Sen. Dave Senjem, R, Rochester, sponsored a “Clean Energy First” bill that claims to take reasonable steps toward preferring clean energy over carbon-producing sources, as long as it’s “reliable and affordable.”
Senjem said that many states set unrealistic benchmarks by arbitrary deadlines, which he compared to “bumper sticker” promises.
“They adopt policy and have no clue how they’re going to get there,” Senjem said.
Senjem told The Center Square that the bill focuses on expanding clean energy jobs in Minnesota, plans for when a major utility unit shuts down, and ensures a reliable, affordable power source that reaches as far south as Texas in case of unpredictable weather.
Senjem said that it’s essential Minnesota keeps a stable energy supply during the transition period that is reliable and affordable.
“The bill prescribes that the utilities need to enter into negotiations with the mindset that public utilities require a clean energy source, first, in the menu of choice,” Senjem said. “And that can be wind, solar, hydro, nuclear or carbon capture.”
Senjem said the utility company could suggest other energy sources such as gas or coal for reasons of affordability or reliability, but cited an International Renewable Energy Agency study reported by Reuters that wind and solar are cheaper than coal and natural gas.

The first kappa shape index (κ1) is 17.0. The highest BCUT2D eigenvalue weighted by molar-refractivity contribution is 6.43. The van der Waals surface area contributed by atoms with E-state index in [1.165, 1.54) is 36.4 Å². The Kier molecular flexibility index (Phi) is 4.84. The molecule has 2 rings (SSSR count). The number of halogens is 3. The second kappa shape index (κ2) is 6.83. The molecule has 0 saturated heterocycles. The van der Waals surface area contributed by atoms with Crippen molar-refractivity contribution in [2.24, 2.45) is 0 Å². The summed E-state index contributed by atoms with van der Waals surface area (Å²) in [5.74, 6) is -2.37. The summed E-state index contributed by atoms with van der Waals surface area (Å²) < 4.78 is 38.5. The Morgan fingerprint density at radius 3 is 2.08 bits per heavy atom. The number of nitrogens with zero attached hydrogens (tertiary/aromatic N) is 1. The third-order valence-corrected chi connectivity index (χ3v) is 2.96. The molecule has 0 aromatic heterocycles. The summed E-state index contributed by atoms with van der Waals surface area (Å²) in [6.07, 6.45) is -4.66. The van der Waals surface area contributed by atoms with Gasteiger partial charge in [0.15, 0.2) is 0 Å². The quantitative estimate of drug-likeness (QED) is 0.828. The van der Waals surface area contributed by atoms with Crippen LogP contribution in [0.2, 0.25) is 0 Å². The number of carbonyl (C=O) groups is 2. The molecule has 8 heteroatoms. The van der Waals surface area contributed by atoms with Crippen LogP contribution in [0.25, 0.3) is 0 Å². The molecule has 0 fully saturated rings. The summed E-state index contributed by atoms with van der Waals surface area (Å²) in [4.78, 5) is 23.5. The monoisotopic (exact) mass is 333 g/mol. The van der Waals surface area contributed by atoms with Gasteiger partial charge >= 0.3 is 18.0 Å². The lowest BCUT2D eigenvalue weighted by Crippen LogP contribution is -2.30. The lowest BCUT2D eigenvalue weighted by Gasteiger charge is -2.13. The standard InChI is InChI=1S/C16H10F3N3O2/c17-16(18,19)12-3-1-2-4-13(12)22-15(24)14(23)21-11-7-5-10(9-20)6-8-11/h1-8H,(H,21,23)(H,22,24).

Isaac Orr, a policy fellow at The Center of the American Experiment, told The Center Square the bill supports government-approved monopoly utility companies like Xcel Energy who make a guaranteed 7.5 percent profit on every single dollar that they spend.
“Utility companies have guaranteed profit, so they don’t lose money when they build things that don’t work, like any other business,” Orr said.
Orr said that clean energy isn’t the cheapest option if you factor in subsidy costs.
“Just because something’s subsidized doesn’t mean you’re still not paying for it, it’s just coming out of another pocket,” Orr said. “It’s coming out of your tax bill instead of your utility bill.”
Wind only blows about 35 percent of the time in Minnesota, Orr said, so Minnesotans rely on coal and natural gas about 60 to 80 percent of the time.
Orr said that only nuclear and hydro can replace that power because it’s more controllable than solar and wind energy.
Orr added that Xcel wants to shut down two plants that produce electricity for $31 to $32 per megawatt-hour, compared to unsubsidized wind costs of $34 to $48 per megawatt-hour and an unsubsidized solar cost between $60 to $100.
Orr noted Minnesota imports most electricity from the Dakotas, which has more reliable wind than Minnesota.
Orr cited one of his reports that a 50 percent renewable energy standard by 2030 would cost Minnesota $80.2 billion.
“The thing about wind and solar is that the sun isn’t always shining and the wind isn’t always blowing, so they have to have coal and natural gas plants online so we have enough electricity if the weather isn’t cooperating,” Orr said.
The Clean Energy First bill will be heard in February 2020.